By Yishay Trif
The Web can be a cruel place, especially for small businesses. The internet promised a shop window to the world: a way for businesses to compete on a level playing field with even the biggest players in the market.
But as many smaller businesses know, the web isn’t always a window. More often, it’s a glass ceiling.
The problem is payments. Transferring money across borders is an expensive and complex business, especially when it involves multiple, small, and frequent payments.
In the UK alone, SMEs lose £4 billion a year that’s “hidden”in their banks’ international exchange rates. Research from Oxford Economics found that small and medium-sized businesses pay between 1.12 and 3.68 per cent extra for the “privilege” of doing business abroad.
Meanwhile, companies that do business in multiple markets often have to partner with more than one payments provider, making international trade more trouble – and more expensive – than it’s worth.
The winners from the current payments model are the e-commerce giants, which alone can leverage the enormous economies of scale to provide truly cross-border business.
Small businesses can only look on impotently as they see big corporations steal not just international customers, but an increasing share of their home market, too. But a long-overdue revolution in payments is finally upon us: one that promises easy and affordable international trade to every business on the planet, and finally delivering all the benefits the Internet promised but, until now, has failed to deliver.
If this trend has been brewing since the dawn of the Internet, the Covid crisis threw it into stark relief. Lockdown has saved countless lives around the world, but it has been devastating for smaller businesses.
In this era of online banking, payment apps and even digital currencies, the biggest myth about money is that technology is the single most crucial consideration of international payments
With footfall and revenues plummeting, businesses are desperate to find new markets and new customers. While small businesses struggled even to survive in 2020, the big corporations enjoyed one of their best years ever.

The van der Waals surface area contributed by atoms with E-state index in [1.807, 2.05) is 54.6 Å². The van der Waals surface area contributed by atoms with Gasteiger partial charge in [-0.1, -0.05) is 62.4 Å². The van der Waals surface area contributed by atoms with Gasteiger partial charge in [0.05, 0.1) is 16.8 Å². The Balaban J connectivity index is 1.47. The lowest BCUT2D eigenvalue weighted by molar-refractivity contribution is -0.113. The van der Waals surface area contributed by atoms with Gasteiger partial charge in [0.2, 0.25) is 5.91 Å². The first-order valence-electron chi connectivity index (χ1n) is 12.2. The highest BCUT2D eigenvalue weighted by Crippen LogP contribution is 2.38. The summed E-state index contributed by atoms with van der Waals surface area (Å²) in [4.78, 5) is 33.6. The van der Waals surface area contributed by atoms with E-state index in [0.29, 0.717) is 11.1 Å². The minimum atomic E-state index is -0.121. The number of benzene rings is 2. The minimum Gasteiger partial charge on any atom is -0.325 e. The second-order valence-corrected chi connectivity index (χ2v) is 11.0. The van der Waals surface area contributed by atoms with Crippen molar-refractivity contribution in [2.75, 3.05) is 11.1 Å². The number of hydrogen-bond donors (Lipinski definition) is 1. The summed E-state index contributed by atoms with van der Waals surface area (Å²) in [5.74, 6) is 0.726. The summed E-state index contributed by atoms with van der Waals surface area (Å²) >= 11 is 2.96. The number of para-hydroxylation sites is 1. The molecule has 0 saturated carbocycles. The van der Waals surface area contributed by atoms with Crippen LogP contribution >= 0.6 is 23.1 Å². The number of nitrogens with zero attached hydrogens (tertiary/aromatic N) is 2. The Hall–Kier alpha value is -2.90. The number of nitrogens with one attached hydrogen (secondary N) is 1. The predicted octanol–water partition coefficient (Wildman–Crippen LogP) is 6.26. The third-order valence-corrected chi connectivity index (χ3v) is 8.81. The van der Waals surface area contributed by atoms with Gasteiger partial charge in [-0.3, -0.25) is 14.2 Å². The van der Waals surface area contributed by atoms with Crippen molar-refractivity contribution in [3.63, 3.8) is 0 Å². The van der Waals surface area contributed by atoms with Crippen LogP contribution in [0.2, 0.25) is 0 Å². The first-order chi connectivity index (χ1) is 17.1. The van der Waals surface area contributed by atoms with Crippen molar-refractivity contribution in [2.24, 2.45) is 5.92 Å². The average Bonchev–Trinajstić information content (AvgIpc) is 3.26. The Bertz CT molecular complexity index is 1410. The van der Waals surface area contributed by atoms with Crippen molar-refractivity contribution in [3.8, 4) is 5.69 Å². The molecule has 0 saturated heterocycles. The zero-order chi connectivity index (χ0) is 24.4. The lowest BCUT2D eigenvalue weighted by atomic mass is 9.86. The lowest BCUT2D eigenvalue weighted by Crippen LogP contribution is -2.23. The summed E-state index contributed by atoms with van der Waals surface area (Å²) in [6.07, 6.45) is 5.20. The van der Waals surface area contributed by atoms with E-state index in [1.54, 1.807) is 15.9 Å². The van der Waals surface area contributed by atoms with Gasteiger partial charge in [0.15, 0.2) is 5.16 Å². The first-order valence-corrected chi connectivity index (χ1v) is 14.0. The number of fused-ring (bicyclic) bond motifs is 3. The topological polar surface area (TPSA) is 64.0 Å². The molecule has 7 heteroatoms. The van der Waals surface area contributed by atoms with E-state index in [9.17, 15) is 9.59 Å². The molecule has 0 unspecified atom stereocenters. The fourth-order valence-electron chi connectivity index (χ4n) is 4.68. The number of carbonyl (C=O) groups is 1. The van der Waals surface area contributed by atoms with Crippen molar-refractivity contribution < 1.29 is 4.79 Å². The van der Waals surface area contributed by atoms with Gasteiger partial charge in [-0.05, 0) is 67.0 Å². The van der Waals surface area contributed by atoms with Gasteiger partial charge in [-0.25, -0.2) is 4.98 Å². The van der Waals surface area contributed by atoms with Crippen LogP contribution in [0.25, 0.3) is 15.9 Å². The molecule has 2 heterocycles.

Amazon, for example, posted record profits last year, with revenues up by over a third to almost $100 billion as homebound consumers treated themselves to a Lockdown shopping spree. But this isn’t all bad news for smaller businesses: it shows that there is still a huge potential market, if only they can find a way to tap into the world economy by supporting international payments.
And what for so long was just a pipedream, a tantalising yet unreachable prospect, is now possible thanks to a payments revolution which promises to make 2021 (and the years beyond) ripe with opportunity for businesses of every size.
In this era of online banking, payment apps and even digital currencies, the biggest myth about money is that technology is the single most crucial consideration of international payments. In reality, the most important factor is what it always has been: relationships.
The smartest, slickest payments service is little use to a small business if it does not connect to banks and other financial services providers, or if it doesn’t comply with national regulators in the markets where you need to do business.
That’s where the real payments revolution is happening: through payments providers that are creating the complex network of relationships necessary to facilitate fast, simple and affordable international transfers.
Just as mobile apps transformed the consumer banking experience, small businesses can now take advantage of easy-to-use e-wallets which enable them to hold money in any local currency
Obviously, not all payments providers are equal. But recently, we have seen a new breed of platform begin to emerge. What makes these providers special is the time they spend forging relationships with banks, regulators and other financial stakeholders so that they can smooth the path of payments, and make it as easy to make and accept international payments, in whichever currency you need, as easily as in your home country.
With a little research, small businesses can find a payments partner that has done the legwork to create the relationships needed to make payments anywhere in the world. International payments will always be complex, but that doesn’t mean it can’t be easy for small businesses.
The businesses pioneering the international payments revolution take complete control of settlement and distribution in multiple markets, while making international transactions as simple as any consumer financial service or personal money app.
Just as mobile apps transformed the consumer banking experience, small businesses can now take advantage of easy-to-use e-wallets which enable them to hold money in any local currency, and transact with banks and payment institutions anywhere in the world.
International payments will always be complex, but that doesn’t mean it can’t be easy for small businesses. The role of financial services providers is to do all the hard work behind the scenes by integrating with payments infrastructure, securing regulatory compliance across various jurisdictions, and partnering with worldwide financial networks.
When small businesses can process transactions quickly, accurately and without the expense and complexity of traditional banking infrastructure, they can smash the glass ceiling of payments, and finally open their shop windows to the world.
Yishay Trif is CEO of MoneyNetint
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